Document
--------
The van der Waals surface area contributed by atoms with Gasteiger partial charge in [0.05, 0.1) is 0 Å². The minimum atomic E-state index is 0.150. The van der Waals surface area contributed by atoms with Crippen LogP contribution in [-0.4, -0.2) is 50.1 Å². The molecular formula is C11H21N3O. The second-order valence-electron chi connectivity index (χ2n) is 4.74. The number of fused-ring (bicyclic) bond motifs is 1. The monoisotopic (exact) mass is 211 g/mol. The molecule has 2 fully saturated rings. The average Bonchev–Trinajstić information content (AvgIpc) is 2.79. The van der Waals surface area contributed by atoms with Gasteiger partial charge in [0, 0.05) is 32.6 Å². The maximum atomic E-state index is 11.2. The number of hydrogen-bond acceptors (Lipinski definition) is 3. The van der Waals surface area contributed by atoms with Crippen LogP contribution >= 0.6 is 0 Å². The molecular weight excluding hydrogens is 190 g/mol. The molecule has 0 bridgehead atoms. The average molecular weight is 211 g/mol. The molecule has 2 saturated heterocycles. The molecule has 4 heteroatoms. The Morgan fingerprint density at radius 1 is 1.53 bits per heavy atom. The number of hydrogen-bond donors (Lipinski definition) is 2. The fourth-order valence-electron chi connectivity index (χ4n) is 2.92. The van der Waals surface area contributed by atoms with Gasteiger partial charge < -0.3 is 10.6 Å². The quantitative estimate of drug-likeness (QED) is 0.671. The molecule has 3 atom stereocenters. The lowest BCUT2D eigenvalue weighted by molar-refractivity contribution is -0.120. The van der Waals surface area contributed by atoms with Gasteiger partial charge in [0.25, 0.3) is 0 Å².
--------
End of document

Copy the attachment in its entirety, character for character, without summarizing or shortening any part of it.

The van der Waals surface area contributed by atoms with Gasteiger partial charge in [0.05, 0.1) is 0 Å². The minimum atomic E-state index is 0.150. The van der Waals surface area contributed by atoms with Crippen LogP contribution in [-0.4, -0.2) is 50.1 Å². The molecular formula is C11H21N3O. The second-order valence-electron chi connectivity index (χ2n) is 4.74. The number of fused-ring (bicyclic) bond motifs is 1. The monoisotopic (exact) mass is 211 g/mol. The molecule has 2 fully saturated rings. The average Bonchev–Trinajstić information content (AvgIpc) is 2.79. The van der Waals surface area contributed by atoms with Gasteiger partial charge in [0, 0.05) is 32.6 Å². The maximum atomic E-state index is 11.2. The number of hydrogen-bond acceptors (Lipinski definition) is 3. The van der Waals surface area contributed by atoms with Crippen LogP contribution >= 0.6 is 0 Å². The molecular weight excluding hydrogens is 190 g/mol. The molecule has 0 bridgehead atoms. The average molecular weight is 211 g/mol. The molecule has 2 saturated heterocycles. The molecule has 4 heteroatoms. The Morgan fingerprint density at radius 1 is 1.53 bits per heavy atom. The number of hydrogen-bond donors (Lipinski definition) is 2. The fourth-order valence-electron chi connectivity index (χ4n) is 2.92. The van der Waals surface area contributed by atoms with Gasteiger partial charge < -0.3 is 10.6 Å². The quantitative estimate of drug-likeness (QED) is 0.671. The molecule has 3 atom stereocenters. The lowest BCUT2D eigenvalue weighted by molar-refractivity contribution is -0.120. The van der Waals surface area contributed by atoms with Gasteiger partial charge in [0.25, 0.3) is 0 Å².